Many web publishers run multiple auctions on a single impression. The first auction is often Prebid.js running client-side, then one or more server-side auctions like Amazon’s TAM. Then the impression is passed to Google Ad Manager (GAM) which calls into its Open Bidding layer. Each of these auctions makes requests to multiple ad tech platforms (SSPs, ad networks, and/or exchanges), most of which will then make requests to other ad tech platforms.

To understand how publishers interact with ad tech platforms, we need to know how many auctions they run and how these interact with each other and with the priority in the ad server. Generally, information about the monetization waterfall is not available in ads.txt or app-ads.txt. For websites, we can scan the code of the page to see client-side auctions like Prebid.js. For apps and server-side auctions, we need to get this information from publishers or make a best guess based on typical configurations.

Mapping the ad tech graph

We use ads.txt to understand the direct and indirect ad tech platforms in the graph. There is risk here that publishers will not put all of their vendors in the ads.txt file, and we are relying on the increased enforcement from the programmatic ecosystem to make sure that these files are correct. We also strongly recommend that buyers stop purchasing “masked” inventory where the publisher or supply chain are obfuscated.

Ads.txt file have a number of issues, including the lack of a geographic indicator. Publishers often share the same ads.txt file across multiple domains, which causes problems if each domain has a different publisher ID for a particular ad tech platform (it will look like that ATP is called multiple times on every domain, instead of once per domain). At Scope3, we have a secondary set of filters that we use to manually clean up this information, and we also work with publishers directly to make this as accurate as possible.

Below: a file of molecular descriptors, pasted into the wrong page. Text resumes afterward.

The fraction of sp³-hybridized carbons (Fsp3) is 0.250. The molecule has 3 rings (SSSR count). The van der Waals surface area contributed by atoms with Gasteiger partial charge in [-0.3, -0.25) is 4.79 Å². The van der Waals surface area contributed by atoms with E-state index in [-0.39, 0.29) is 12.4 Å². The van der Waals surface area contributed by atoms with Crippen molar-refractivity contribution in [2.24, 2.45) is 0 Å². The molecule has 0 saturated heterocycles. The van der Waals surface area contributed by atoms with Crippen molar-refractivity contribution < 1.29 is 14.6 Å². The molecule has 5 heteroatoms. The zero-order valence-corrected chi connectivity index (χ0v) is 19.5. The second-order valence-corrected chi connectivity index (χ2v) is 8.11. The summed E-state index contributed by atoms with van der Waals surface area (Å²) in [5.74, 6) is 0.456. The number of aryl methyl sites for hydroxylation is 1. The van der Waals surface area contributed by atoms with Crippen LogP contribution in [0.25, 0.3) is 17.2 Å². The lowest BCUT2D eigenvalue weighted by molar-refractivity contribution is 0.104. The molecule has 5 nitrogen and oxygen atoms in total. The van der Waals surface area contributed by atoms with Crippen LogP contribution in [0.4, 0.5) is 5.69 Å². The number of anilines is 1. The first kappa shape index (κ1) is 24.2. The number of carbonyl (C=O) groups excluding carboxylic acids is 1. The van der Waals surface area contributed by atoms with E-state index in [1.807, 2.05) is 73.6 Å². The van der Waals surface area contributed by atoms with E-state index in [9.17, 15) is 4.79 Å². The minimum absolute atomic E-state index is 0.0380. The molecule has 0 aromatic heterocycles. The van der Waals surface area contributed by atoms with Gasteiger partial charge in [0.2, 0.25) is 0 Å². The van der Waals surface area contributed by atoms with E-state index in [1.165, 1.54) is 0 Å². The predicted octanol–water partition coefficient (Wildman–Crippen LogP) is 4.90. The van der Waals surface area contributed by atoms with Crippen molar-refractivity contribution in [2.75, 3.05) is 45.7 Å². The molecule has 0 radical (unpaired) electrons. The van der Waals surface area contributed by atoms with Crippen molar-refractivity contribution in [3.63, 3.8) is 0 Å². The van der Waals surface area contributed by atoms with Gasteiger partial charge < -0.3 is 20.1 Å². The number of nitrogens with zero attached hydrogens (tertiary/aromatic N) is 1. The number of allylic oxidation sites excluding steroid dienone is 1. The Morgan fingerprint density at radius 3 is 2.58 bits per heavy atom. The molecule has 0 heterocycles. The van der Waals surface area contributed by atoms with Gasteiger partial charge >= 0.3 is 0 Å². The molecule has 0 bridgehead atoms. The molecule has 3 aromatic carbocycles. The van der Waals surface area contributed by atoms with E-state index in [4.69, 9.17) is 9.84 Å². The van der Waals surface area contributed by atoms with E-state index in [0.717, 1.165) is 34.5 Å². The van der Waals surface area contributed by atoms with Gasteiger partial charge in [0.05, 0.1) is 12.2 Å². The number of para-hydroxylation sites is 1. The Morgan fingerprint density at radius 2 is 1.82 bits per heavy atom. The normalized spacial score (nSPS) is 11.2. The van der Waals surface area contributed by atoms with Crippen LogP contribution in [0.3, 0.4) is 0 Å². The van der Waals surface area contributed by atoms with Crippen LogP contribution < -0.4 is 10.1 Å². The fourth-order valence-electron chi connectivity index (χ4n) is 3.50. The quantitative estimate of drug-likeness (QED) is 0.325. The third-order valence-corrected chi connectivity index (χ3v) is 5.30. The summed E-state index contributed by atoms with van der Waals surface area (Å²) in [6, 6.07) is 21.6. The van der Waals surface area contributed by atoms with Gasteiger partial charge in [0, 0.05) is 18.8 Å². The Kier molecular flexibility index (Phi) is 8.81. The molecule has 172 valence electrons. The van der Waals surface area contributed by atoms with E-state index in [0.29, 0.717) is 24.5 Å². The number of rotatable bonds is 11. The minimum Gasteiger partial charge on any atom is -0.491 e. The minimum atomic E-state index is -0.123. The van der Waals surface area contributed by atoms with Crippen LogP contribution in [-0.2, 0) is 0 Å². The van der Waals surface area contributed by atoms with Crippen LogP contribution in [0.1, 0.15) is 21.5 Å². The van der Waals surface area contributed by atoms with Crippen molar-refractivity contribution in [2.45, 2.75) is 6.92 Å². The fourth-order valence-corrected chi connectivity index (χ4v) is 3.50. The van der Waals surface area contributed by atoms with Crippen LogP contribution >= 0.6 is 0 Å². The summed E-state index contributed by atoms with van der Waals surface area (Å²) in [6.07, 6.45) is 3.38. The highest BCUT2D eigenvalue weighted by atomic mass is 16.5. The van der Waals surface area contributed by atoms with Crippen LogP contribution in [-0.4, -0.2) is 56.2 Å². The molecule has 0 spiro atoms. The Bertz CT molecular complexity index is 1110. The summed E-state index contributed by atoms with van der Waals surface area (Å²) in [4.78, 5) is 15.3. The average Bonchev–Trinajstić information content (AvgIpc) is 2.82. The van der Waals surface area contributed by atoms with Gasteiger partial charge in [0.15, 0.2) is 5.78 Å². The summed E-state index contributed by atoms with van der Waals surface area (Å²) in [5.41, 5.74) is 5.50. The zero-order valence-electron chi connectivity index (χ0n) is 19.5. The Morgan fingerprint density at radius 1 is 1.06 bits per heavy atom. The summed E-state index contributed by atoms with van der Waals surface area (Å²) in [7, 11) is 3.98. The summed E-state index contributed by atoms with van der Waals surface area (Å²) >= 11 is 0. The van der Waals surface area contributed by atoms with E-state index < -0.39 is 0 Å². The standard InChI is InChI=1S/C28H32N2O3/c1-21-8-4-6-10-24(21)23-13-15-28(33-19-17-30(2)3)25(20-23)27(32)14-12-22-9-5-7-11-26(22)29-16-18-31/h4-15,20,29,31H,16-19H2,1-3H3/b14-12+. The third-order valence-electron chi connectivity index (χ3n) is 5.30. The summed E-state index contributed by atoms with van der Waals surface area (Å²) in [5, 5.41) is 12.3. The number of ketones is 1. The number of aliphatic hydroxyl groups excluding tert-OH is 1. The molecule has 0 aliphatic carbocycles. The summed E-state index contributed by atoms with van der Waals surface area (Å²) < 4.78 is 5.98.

Determining programmatic auctions

One challenge is understanding how many auctions a publisher operates. We can scan the code on a page to see, for instance, Prebid.js code. However, we can’t tell from the client side whether a publisher is using Google Open Bidding inside of GAM, or if they are running server-side auctions through Prebid Server or Amazon’s TAM.

Calculating Consumer Device Emissions

To calculate the emissions from the consumer side of the media experience, we need to understand:

  • Emissions from the device being used to consume media
  • Emissions from networking between the consumer device and the edge of the internet
  • Emissions to get data from the core internet to the edge
  • Grid mix at the consumer location

Consumer behavior and devices

One of the challenges we face is that advertisers generally do not know if a consumer is using a laptop or desktop. Some ad tech platforms provide data on computer vs tablet vs phone, and in the TV space, we may know whether we are working through a set-top box, smart TV, or a media gateway. However, we are unlikely to know whether the consumer is on wifi or ethernet, whether they are using a large TV or a small one, whether they have a monitor attached to their computer, and so forth.

To best understand energy use across the various parts of a media property, we would want to sample user sessions and replicate their device and behavior. At Scope3, we license a consumer panel with 5M user devices that lets us simulate this at least to some degree of accuracy.

For purposes of this open-source model, a simpler way to get the basic data about a website is to use Pingdom, which will scan a page of a site and provide basic metrics about page size, network requests, and load time (question: does this properly bypass cookie banners? If not, it understates emissions significantly). We can combine this data with the SimilarWeb data about pages per visit to estimate the time spent actively rendering a page and the time spent reading the content.